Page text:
Friday, December 10, 2010

Zuckerberg the anti-Gutenberg

Here's the read of the day, an insightful piece by Neal Gabler who, like Neil Postman (Amusing Ourselves to Death) and Marshall McLuhan (The Gutenberg Galaxy) before him, has written about the ways in which technology alters our consciousness. Gabler is responding to Facebook creator Mark Zuckerberg's announcement of a new form of messaging.

Two excerpts:
Gutenberg's Revolution transformed the world by broadening it, by proliferating ideas. Zuckerberg's Revolution also may change consciousness, only this time by razing what Gutenberg had helped erect. The more we text and Twitter and "friend," abiding by the haiku-like demands of social networking, the less likely we are to have the habit of mind or the means of expressing ourselves in interesting and complex ways. That makes Zuckerberg the anti-Gutenberg. He has facilitated a typography in which complexity is all but impossible and meaninglessness reigns supreme. To the extent that ideas matter, we are no longer amusing ourselves to death. We are texting ourselves to death.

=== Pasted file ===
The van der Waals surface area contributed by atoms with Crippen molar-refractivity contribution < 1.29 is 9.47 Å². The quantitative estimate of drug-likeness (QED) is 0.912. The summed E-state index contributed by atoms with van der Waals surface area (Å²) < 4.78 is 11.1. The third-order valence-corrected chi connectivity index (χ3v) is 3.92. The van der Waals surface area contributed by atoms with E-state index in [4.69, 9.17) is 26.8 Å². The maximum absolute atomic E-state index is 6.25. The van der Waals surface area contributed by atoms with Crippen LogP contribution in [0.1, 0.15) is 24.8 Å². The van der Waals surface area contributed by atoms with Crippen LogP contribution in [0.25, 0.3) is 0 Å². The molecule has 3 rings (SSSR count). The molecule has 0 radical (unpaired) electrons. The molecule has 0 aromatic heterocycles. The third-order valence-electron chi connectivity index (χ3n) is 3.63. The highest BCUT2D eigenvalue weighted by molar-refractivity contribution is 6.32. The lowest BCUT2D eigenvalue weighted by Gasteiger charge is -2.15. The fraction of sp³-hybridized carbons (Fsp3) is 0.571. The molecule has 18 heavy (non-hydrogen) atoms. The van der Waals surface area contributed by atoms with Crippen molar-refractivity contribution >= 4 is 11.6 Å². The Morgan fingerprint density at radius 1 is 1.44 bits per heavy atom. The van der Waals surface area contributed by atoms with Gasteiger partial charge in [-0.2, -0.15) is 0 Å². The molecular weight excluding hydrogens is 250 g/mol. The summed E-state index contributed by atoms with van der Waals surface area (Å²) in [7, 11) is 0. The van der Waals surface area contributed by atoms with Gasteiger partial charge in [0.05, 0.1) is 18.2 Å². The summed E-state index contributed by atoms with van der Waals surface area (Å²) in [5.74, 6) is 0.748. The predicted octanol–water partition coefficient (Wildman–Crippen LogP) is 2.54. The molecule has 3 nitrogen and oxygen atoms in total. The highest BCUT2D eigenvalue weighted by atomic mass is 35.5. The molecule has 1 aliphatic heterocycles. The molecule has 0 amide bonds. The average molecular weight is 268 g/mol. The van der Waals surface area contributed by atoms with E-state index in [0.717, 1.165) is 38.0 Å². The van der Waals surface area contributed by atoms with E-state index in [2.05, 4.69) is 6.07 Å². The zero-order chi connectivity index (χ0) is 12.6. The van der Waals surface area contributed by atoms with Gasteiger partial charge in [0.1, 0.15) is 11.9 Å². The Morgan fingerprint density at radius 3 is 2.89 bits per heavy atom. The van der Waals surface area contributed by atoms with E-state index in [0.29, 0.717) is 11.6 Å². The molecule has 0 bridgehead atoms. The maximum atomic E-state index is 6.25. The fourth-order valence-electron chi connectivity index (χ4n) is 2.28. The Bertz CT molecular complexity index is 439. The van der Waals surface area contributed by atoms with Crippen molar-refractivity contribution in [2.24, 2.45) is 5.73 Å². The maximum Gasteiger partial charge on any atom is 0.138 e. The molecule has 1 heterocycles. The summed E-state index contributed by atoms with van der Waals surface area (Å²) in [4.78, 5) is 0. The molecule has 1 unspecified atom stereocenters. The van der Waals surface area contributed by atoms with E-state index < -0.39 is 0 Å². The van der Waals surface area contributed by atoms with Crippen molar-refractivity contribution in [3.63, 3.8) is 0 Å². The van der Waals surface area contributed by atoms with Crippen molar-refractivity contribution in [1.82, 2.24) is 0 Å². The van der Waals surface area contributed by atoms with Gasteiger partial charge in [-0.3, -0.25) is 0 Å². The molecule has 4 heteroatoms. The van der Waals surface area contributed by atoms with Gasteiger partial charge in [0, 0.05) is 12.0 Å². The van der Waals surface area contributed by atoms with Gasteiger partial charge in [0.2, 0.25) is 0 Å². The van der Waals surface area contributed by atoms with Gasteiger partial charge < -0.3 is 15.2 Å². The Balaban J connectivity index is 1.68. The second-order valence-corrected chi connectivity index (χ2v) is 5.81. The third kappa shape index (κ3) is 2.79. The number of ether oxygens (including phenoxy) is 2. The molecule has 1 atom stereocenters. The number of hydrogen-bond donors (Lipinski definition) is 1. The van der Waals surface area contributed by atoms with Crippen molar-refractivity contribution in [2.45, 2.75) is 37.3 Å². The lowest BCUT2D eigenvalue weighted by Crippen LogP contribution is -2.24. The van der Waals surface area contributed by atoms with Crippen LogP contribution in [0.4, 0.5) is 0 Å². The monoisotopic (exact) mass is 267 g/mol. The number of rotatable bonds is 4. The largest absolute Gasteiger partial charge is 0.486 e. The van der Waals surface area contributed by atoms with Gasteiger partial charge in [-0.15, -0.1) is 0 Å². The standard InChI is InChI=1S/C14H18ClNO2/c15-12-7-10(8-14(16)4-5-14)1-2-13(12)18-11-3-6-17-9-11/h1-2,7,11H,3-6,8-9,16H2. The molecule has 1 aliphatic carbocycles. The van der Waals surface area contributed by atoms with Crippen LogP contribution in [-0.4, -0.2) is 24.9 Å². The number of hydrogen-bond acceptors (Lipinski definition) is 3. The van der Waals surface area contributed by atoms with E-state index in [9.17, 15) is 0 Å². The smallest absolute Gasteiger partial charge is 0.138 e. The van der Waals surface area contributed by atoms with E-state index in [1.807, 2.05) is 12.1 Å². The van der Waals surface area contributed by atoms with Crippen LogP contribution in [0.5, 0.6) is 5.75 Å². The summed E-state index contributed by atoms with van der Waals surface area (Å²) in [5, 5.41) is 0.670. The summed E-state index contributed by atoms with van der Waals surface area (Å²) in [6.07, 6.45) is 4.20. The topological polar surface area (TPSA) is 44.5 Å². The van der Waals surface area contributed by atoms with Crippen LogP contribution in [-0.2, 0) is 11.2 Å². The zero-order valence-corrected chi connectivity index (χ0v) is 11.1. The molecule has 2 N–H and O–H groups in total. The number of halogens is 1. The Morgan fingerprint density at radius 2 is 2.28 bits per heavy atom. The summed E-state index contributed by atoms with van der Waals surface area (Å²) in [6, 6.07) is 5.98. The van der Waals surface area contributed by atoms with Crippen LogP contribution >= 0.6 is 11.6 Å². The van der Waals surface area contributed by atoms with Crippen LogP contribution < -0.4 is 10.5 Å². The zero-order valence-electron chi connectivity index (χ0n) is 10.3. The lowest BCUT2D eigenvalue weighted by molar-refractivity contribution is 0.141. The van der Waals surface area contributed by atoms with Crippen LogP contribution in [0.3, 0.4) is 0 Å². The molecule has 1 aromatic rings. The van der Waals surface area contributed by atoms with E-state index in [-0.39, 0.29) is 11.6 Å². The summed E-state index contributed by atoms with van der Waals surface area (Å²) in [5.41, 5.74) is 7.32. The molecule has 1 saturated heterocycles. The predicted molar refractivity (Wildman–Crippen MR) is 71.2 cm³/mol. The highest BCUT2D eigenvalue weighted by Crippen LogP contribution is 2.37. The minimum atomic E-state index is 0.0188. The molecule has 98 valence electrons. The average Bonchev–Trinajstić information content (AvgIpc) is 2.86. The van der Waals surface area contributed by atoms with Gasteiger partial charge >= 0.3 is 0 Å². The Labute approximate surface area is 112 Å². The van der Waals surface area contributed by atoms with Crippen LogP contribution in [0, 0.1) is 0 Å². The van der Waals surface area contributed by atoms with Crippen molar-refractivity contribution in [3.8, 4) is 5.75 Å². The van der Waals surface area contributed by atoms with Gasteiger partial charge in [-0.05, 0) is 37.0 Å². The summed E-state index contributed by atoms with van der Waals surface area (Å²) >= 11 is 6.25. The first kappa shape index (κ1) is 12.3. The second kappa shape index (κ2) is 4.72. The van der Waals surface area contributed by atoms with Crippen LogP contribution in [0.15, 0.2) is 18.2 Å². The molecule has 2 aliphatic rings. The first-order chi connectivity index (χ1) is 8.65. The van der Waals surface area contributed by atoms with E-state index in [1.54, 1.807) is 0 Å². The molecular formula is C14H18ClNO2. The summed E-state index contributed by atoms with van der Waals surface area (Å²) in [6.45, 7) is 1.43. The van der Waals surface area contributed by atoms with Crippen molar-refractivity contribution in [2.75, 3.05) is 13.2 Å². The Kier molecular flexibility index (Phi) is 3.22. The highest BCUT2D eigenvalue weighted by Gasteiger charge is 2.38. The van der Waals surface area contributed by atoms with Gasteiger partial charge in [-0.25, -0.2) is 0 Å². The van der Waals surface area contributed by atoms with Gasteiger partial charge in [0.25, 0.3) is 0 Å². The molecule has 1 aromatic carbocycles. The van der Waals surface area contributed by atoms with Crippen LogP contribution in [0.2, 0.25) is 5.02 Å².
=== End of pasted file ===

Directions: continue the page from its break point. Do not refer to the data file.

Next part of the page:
Postman... believed that a reading society was also a thinking society. No real reading, no real thought. Still, he couldn't have foreseen that a reading society in which print that was overwhelmingly seamless, informal, personal, short et al would be a society in which that kind of reading would force thought out — a society in which tens of millions of people feel compelled to tell tens of millions of other people that they are eating a sandwich or going to a movie or watching a TV show. So Zuckerberg's Revolution has a corollary that one might call Zuckerberg's Law: Empty communications drive out significant ones.